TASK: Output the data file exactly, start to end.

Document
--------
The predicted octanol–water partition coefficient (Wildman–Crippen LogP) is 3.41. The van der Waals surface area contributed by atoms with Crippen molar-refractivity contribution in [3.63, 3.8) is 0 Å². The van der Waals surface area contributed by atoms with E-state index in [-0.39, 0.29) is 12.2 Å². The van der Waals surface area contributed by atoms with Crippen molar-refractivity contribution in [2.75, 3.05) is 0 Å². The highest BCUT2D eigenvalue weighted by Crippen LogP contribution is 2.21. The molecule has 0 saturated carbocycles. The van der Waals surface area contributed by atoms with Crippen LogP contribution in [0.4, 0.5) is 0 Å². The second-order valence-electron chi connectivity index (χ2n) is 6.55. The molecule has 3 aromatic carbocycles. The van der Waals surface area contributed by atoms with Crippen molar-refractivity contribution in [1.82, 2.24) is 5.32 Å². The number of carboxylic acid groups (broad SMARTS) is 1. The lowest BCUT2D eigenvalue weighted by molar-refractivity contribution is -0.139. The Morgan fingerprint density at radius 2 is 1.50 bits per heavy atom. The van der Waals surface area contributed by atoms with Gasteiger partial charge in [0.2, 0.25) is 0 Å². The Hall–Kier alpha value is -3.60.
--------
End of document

The predicted octanol–water partition coefficient (Wildman–Crippen LogP) is 3.41. The van der Waals surface area contributed by atoms with Crippen molar-refractivity contribution in [3.63, 3.8) is 0 Å². The van der Waals surface area contributed by atoms with E-state index in [-0.39, 0.29) is 12.2 Å². The van der Waals surface area contributed by atoms with Crippen molar-refractivity contribution in [2.75, 3.05) is 0 Å². The highest BCUT2D eigenvalue weighted by Crippen LogP contribution is 2.21. The molecule has 0 saturated carbocycles. The van der Waals surface area contributed by atoms with Crippen LogP contribution in [0.4, 0.5) is 0 Å². The second-order valence-electron chi connectivity index (χ2n) is 6.55. The molecule has 3 aromatic carbocycles. The van der Waals surface area contributed by atoms with Crippen molar-refractivity contribution in [1.82, 2.24) is 5.32 Å². The number of carboxylic acid groups (broad SMARTS) is 1. The lowest BCUT2D eigenvalue weighted by molar-refractivity contribution is -0.139. The Morgan fingerprint density at radius 2 is 1.50 bits per heavy atom. The van der Waals surface area contributed by atoms with Gasteiger partial charge in [0.2, 0.25) is 0 Å². The Hall–Kier alpha value is -3.60.